Any farmer that takes on a Pygora goat will be pleasantly surprised to find that their diet is rather easy to keep up with. These hybrid animals are perfectly content to graze on green grass, though they’ll also consume corn and other grains. The best diet for the goal would be a place that can offer plenty of space to graze, offering hay as a way to balance the diet.
Pygora Goat Predators and Threats
Since the Pygora goat is only bred and raised within a farm setting, the priority of any owner is to keep them safe from harm. Short of being stolen, no real threats exist that could diminish the population of the species. However, breeding improperly or failing to care for and feed the Pygora goats could cause their lifespan to drastically shorten.
These goats have the same predators that any farm animal might – coyotes, foxes, wolves, bears, mountain lions, bobcats, etc. It is up to the farmer to create barriers that can protect the goats and other animals from danger.
Pygora Goat Reproduction and Life Cycle
Pygora goats do not typically reproduce on their own, as they are entirely bred as domestic animals for their fleece. Katherine Jorgenson of Oregon was the first individual to combine the Angora and Pygmy goat breeds to create this variation. Domestic males have to be placed with does during two estrous cycles to get them to breed, much like other goat breeds. While these animals only require one successful breeding session, monogamy isn’t typical within a farm setting.
A doe can become pregnant between 4-6 months of age, which is when they reach sexual maturity. The pregnancy will last between 145 and 153 days before they give birth to their babies or “kids.” They typically weigh about 5 lbs. at birth. While it isn’t uncommon for a doe to have just one baby, there is a chance that she will give birth to up to three.
Producing up to a liter of milk each day, most kids should be weaned after they are 8 weeks old to get the most nutrients from their mother. Even after weaning, some farmers choose to continue milking the Pygora goat to cultivate their milk.
Regardless of gender, the majority of Pygora goats live to be 12-15 years old, and farmers can use them for both their fleece and milk until they are 10 years old.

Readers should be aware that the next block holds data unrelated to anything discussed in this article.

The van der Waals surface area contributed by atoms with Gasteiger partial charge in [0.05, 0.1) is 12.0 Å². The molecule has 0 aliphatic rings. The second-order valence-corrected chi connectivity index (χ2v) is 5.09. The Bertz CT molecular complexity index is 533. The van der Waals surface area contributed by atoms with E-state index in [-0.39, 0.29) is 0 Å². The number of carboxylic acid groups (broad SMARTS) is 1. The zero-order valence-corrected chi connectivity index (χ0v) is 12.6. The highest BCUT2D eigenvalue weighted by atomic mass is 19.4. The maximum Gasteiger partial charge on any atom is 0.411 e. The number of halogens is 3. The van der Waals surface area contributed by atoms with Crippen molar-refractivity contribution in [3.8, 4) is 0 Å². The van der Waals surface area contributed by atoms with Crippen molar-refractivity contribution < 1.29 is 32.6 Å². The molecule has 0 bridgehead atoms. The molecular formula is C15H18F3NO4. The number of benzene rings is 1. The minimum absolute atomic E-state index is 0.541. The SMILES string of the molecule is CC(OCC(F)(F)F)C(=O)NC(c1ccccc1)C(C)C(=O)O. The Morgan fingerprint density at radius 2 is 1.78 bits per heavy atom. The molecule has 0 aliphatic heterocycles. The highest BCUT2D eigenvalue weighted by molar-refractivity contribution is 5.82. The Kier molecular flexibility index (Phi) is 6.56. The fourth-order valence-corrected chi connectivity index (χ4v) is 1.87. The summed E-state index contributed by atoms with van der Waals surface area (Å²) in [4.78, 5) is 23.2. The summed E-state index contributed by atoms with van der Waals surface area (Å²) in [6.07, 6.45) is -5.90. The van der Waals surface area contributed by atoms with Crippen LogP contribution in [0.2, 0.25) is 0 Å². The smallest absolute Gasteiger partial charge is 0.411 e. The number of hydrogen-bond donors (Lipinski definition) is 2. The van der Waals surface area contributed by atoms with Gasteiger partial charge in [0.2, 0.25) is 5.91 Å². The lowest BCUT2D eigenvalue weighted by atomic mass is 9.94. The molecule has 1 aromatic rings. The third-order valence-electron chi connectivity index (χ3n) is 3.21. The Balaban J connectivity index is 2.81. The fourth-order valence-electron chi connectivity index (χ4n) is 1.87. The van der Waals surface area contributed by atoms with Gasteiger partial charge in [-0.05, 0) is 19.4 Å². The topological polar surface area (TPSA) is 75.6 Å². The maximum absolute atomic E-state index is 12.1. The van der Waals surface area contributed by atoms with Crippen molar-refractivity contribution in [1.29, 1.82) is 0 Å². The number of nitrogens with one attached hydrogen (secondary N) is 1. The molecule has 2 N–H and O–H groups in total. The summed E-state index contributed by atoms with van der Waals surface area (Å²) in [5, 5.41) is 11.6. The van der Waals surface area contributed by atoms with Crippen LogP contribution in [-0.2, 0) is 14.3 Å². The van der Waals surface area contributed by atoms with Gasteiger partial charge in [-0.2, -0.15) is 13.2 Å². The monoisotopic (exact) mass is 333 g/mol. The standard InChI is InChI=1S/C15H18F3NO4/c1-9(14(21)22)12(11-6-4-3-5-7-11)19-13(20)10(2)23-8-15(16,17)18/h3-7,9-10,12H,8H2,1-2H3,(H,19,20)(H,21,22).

Pygora Goat Population
Pygora goats are a relatively new species. This hybrid goat was only introduced to the public in the 1980s, and they are only bred with Pygora goats (rather than the other breeds that they are comprised of). While there are no current efforts to conserve the species, their population is primarily driven by the demand of farmers at their discretion.View all 192 animals that start with P
Pygora Goat FAQs (Frequently Asked Questions)
What is a Pygora goat?
A Pygora goat is a crossbreed between a Pygmy goat and an Angora goat. It is primarily bred to be a show animal and to produce three types of fiber.
How much does a Pygora goat cost?
Typically, the price of a Pygora goat is about $300 USD. The size and age of the goat will impact the price, costing more for younger goats. The amount of fleece that the goat can produce will also impact its price.
What are Pygora goats used for?
The main use of the Pygora goat is to source different types of fibers for the fleece. However, they have also been used in shows and competitions.
How big do Pygora goats get?
While males are larger than females, the average Pygora goat can grow to a height of 23 inches and a weight of 95 lbs. Females have a smaller size, weighing up to 20 lbs. less than the male and standing about 5 inches shorter as an adult.
Do Pygora goats make good pets?
Yes. The Pygora goat is quite a friendly animal, and they are easy for beginners to handle and socialize. With its petite size, this goat can make a great companion. They can even be trained as a dog would.
When do you shear a Pygora goat?
Shearing a Pygora goat should only happen after cleaning the fleece thoroughly, starting along the backbone at the tail, going towards the withers. The shearing usually happens twice a year – the spring and the fall.
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- Roy's Farm, Available here: https://www.roysfarm.com/pygora-goat/
- Elmwood Park Zoo, Available here: https://www.elmwoodparkzoo.org/animal/pygora-goat/
- Rural Living, Available here: https://rurallivingtoday.com/livestock/everything-you-need-to-know-about-pygmy-goats/
- Wikipedia, Available here: https://en.wikipedia.org/wiki/Pygora_goat
- Goats, Available here: https://goats.extension.org/goat-predator-control/
- Pygora Breeders Association, Available here: https://pba-pygora.org/qanda.html
- Boer Goat Profits Guide, Available here: https://www.boergoatprofitsguide.com/raising-pygora-goats/